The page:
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Efficacy of Polyphenols From Milk and Dark Chocolate

This study has been completed.
Information provided by (Responsible Party):
Nestlé Identifier:
First received: August 6, 2007
Last updated: July 12, 2013
Last verified: July 2013
Dark chocolate is one of the richest sources of polyphenols though it has been hypothesised that the bioavailability and therefore probably the bioefficacy of epicatechin from milk chocolate was reduced compared to dark. This study is designed to compare milk and dark chocolate as a source of polyphenols with a control "chocolate" for improving a risk biomarker for vascular disease.

Condition Intervention
No Disease Dietary Supplement: Dark Chocolate Dietary Supplement: Milk Chocolate Dietary Supplement: Control (polyphenol-free) "Chocolate"

Study Type: Interventional
Study Design: Allocation: Randomized
Intervention Model: Crossover Assignment
Masking: Single Blind (Investigator)
Primary Purpose: Basic Science
Official Title: Efficacy of Polyphenols From Milk and Dark Chocolate

Further study details as provided by Nestlé:

Primary Outcome Measures:
  • Change in Reactive Hyperemia Index (RHI) From Baseline (20 Min Before Product Intake) to 2 Hours Following Product Intake [ Time Frame: Baseline and 2 hours ]
    Value of RHI at 2 hours minus value at baseline. RHI reflects the endothelial function of a vessel at the distal phalanx of a finger, i.e. the capacity of the vessel to dilate after an ischemia. RHI is the increase of blood flow following the occlusion of the brachial artery during 5 minutes by the inflation of an armcuff. RHI was measured by peripheral arterial tonometry using a fingerprobe connected to an EndoPat analyser.

Secondary Outcome Measures:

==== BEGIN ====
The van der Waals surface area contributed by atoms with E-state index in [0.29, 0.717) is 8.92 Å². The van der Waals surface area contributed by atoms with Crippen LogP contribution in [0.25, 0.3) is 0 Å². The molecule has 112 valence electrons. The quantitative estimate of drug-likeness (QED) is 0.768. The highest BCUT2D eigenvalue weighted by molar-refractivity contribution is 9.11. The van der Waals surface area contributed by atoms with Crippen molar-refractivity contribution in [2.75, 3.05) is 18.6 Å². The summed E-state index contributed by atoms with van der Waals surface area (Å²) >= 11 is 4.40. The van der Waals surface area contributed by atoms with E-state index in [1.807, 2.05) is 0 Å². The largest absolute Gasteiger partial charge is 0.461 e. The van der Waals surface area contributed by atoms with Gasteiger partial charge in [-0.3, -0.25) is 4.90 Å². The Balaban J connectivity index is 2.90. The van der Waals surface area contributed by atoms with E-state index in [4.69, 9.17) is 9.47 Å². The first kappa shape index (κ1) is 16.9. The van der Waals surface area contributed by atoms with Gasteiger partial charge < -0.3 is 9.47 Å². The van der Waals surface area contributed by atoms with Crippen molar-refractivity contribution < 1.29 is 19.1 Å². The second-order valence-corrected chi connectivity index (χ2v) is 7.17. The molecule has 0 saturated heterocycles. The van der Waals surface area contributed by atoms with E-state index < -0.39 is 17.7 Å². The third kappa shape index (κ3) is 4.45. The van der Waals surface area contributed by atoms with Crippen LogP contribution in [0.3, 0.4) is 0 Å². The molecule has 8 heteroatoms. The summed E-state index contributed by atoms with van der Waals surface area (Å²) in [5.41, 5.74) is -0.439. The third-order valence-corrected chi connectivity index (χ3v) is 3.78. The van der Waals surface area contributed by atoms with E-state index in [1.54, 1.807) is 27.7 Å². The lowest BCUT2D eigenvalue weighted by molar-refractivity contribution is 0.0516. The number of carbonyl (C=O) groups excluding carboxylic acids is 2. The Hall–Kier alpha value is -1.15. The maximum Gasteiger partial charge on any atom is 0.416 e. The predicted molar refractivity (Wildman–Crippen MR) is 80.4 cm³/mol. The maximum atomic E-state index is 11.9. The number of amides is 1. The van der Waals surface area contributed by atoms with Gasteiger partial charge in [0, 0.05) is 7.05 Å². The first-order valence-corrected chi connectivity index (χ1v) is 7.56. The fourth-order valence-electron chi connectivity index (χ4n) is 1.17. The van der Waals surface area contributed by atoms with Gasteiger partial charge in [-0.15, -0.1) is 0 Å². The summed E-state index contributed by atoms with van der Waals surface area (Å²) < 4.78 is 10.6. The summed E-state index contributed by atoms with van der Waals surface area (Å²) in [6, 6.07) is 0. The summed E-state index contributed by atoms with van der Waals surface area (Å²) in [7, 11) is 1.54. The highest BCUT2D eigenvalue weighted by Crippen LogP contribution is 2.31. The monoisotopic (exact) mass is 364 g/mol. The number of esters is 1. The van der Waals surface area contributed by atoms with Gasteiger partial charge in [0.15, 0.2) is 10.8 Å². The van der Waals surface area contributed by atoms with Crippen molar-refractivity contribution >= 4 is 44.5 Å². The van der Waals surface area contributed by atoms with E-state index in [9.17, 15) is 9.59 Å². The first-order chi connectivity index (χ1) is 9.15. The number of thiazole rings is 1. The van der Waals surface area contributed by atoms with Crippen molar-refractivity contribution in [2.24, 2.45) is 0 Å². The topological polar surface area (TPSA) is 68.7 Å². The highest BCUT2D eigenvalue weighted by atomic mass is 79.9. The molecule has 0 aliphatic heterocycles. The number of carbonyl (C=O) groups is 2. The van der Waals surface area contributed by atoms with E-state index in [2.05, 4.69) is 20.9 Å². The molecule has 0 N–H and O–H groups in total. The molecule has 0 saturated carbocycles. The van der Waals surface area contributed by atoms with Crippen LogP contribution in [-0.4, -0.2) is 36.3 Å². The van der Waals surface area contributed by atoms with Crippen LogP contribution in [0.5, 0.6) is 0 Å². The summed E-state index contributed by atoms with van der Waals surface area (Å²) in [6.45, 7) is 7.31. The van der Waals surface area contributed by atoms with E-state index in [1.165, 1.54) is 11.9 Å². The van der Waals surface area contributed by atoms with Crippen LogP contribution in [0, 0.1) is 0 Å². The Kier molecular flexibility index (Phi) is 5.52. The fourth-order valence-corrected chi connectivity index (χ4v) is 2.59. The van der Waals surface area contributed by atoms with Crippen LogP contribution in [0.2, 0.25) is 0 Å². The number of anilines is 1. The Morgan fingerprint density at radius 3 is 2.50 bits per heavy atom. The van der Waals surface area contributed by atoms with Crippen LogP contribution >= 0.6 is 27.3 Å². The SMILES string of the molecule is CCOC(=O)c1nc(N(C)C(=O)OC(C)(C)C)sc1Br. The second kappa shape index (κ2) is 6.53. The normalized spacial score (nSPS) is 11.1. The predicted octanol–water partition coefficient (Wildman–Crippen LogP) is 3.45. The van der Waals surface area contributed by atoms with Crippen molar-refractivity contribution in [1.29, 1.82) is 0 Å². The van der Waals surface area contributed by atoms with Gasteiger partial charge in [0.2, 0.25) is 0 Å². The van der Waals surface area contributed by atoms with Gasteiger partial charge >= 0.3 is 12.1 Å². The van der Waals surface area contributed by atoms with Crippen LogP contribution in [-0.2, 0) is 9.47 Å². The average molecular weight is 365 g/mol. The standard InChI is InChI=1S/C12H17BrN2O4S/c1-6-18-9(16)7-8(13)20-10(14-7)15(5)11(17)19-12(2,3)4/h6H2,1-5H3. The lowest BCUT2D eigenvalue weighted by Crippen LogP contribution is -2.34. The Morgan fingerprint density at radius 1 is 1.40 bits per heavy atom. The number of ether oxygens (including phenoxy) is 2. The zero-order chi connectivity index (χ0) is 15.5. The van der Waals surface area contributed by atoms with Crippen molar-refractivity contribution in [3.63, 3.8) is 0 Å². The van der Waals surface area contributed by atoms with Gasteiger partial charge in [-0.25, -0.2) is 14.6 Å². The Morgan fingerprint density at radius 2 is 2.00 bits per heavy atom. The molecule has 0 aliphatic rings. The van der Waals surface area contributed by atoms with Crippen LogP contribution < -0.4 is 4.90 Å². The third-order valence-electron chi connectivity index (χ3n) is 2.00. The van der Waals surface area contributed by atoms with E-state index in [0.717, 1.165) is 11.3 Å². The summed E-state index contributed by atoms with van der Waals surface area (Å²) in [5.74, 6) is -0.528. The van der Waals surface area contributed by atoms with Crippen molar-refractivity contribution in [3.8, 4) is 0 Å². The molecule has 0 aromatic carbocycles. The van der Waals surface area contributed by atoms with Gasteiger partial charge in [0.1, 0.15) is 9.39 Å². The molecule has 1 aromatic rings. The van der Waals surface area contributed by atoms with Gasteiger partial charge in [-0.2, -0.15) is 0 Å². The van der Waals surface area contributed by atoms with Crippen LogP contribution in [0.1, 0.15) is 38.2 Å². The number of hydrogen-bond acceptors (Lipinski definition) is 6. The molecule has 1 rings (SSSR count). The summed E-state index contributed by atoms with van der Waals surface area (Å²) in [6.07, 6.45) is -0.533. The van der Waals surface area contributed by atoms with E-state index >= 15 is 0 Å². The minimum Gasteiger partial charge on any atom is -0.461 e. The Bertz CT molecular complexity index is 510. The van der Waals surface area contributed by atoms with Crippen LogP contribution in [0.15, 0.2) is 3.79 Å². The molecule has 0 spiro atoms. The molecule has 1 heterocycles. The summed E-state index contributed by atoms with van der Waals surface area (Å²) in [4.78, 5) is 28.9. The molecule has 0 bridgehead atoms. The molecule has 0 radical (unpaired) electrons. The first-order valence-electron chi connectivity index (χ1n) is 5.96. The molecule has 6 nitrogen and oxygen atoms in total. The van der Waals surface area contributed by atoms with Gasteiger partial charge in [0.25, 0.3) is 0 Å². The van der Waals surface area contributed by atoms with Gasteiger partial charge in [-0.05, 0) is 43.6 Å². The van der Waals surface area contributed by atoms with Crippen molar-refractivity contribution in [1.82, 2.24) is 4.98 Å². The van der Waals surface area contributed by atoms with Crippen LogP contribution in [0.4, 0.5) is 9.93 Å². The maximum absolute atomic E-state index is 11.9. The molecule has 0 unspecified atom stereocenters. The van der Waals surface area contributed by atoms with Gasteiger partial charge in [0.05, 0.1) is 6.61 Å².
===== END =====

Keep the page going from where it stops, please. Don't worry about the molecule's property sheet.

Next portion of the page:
• Change in Arterial Stiffness From Baseline (20 Min Before Product Intake) to Two Hours Following Product Intake [ Time Frame: baseline and 2 hours ]

    Value of arterial stiffness at 2 hours minus value at baseline. Arterial stiffness is also automatically calculated by peripheral arterial tonometry which consists in measuring the peripheral vessel endothelial response to an ischemia provoked by a 5-min occlusion of the humeral artery using an armcuff.

    An increase in arterial stiffness means an increase in the resistance of the vessel wall which reflects an impaired endothelial response to ischemia.

Enrollment: 6
Study Start Date: June 2008
Study Completion Date: April 2012
Primary Completion Date: June 2009 (Final data collection date for primary outcome measure)
Arms Assigned Interventions
Experimental: dark chocolate containing polyphenols
dark chocolate
Dietary Supplement: Dark Chocolate
1 portion
Experimental: Milk chocolate containing polyphenols
Bespoke milk chocolate
Dietary Supplement: Milk Chocolate
1 portion
Active Comparator: Control chocolate with no polyphenols
cocoa-free chocolate
Dietary Supplement: Control (polyphenol-free) "Chocolate"
one portion

Detailed Description: